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Drug-induced flushing reaction
Other Resources UpToDate PubMed

Drug-induced flushing reaction

Contributors: Jonathan Webster MD, Michael W. Winter MD, Benjamin L. Mazer MD, MBA, Susan Burgin MD
Other Resources UpToDate PubMed


Drug-induced flushing reaction is characterized by episodic erythema and warmth of the head, neck, and arms associated with the use of a medication or other drug. Flushing is an involuntary response of the central nervous system that increases cutaneous blood flow. Onset is hours to days after initiation of medication. Common medications that trigger a flushing reaction include nicotinic acid (niacin), vasodilators, calcium channel blockers, nitroglycerin, anti-inflammatories, cholinergics, beta blockers, and angiotensin-converting enzyme (ACE) inhibitors. Other drugs, including opiates, amyl nitrite, butyl nitrite, cocaine, heroin, alcohol, and amphetamines, as well as alcohol combined with drugs, can cause severe reactions with flushing.

Certain medications known to cause moderate drug-induced flushing reaction, such as infused vancomycin, may be treated by giving patients diphenhydramine and famotidine, then restarting vancomycin at a reduced dosage.

Some medications, such as antiestrogen medications, can induce a pharmacologic menopause reaction. Withdrawal from hormone replacement therapy can also induce a flushing reaction.

Serotonin syndrome is a potentially life-threatening condition caused by excess serotonergic activation. Be sure to ask about medications that may have serotonergic effects within the central nervous system. These drugs include serotonin reuptake inhibitors, tricyclic antidepressants, monoamine oxidase inhibitors, and opiates. Other medications such as triptans, antibiotics, antiemetics, cough syrups, herbal remedies, or illicit drugs can cause serotonin syndrome in the setting of serotonergic medications listed previously. Serotonin syndrome is a clinical diagnosis and encompasses a spectrum of disease. Classically, serotonin syndrome is composed of a triad of mental status changes, autonomic hyperactivity, and neuromuscular abnormalities. The spectrum of disease ranges from benign to lethal and may be missed.

Alcohol is a common cause of "dry flushing" in patients with aldehyde dehydrogenase gene polymorphisms. A deficiency in aldehyde dehydrogenase causes an increase in acetaldehyde levels, which slows alcohol metabolism and causes a cutaneous flushing reaction. Patients may also report dizziness, lightheadedness, fatigue, anxiety, headache, weakness, nausea, or vomiting associated with alcohol intake. Even in the absence of an aldehyde dehydrogenase gene polymorphism, alcohol combined with medications can cause a flushing reaction. Those medications include disulfiram, chlorpropamide, metronidazole, ketoconazole, griseofulvin, cephalosporins, chloramphenicol, antimalarials, and topical tacrolimus.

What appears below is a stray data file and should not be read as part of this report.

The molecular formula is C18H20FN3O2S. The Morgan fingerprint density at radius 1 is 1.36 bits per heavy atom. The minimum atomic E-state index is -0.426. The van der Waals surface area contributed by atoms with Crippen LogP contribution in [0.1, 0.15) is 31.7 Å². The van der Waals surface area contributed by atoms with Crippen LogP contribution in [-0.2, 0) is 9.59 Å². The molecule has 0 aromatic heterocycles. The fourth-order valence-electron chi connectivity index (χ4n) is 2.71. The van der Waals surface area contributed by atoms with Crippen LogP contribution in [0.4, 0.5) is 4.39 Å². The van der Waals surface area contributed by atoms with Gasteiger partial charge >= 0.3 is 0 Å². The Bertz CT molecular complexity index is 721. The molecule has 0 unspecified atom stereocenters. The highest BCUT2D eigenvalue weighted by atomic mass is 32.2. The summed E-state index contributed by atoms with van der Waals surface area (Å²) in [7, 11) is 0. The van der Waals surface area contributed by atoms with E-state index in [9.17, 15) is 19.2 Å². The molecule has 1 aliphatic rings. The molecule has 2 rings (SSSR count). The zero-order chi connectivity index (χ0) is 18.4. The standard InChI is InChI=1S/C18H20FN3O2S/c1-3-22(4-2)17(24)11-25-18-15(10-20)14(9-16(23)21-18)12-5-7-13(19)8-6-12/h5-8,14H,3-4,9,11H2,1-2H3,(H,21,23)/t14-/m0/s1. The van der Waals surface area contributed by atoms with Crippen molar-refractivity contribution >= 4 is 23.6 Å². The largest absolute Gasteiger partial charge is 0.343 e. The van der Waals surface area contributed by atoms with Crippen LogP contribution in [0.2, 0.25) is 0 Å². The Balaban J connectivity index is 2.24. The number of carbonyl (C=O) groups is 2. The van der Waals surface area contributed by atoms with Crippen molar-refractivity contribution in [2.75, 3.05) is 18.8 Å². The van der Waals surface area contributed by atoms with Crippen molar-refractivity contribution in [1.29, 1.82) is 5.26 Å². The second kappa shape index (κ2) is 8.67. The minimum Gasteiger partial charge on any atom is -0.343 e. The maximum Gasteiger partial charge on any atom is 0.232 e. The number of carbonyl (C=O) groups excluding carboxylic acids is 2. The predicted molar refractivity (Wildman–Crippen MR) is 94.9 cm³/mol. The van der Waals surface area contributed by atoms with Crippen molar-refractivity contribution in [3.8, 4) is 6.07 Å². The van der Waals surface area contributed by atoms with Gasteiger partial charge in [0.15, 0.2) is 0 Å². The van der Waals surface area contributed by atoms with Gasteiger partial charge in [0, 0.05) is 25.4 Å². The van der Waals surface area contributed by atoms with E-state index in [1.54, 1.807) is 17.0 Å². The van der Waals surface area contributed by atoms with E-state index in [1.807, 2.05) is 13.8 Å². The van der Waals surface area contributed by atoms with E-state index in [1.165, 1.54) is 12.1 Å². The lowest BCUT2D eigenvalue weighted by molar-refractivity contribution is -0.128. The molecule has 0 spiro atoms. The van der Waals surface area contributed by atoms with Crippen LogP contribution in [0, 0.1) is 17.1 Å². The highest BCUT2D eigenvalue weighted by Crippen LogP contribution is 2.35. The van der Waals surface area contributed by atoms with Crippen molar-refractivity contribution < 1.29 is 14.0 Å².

R23.2 – Flushing

403618004 – Drug-induced flushing

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Diagnostic Pearls

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Differential Diagnosis & Pitfalls

The most common causes of flushing:
  • Benign cutaneous flushing – Caused by emotion, temperature, food, or beverages.
  • Fever
  • Alcohol – May cause flushing directly or via its metabolite acetaldehyde. More common among patients of Asian descent that may have aldehyde dehydrogenase-2 deficiency. Certain drugs combined with alcohol may cause flushing.
  • Menopause – Can be provoked by warmth, hot drinks, alcohol, and mental stress.
  • Rosacea
  • Cluster headache
Uncommon, serious, and malignant causes: Neurologic causes: Other causes:

Best Tests

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Management Pearls

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Drug Reaction Data

Below is a list of drugs with literature evidence indicating an adverse association with this diagnosis. The list is continually updated through ongoing research and new medication approvals. Click on Citations to sort by number of citations or click on Medication to sort the medications alphabetically.

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Last Reviewed:02/05/2019
Last Updated:02/01/2023
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Drug-induced flushing reaction
A medical illustration showing key findings of Drug-induced flushing reaction : Flushing
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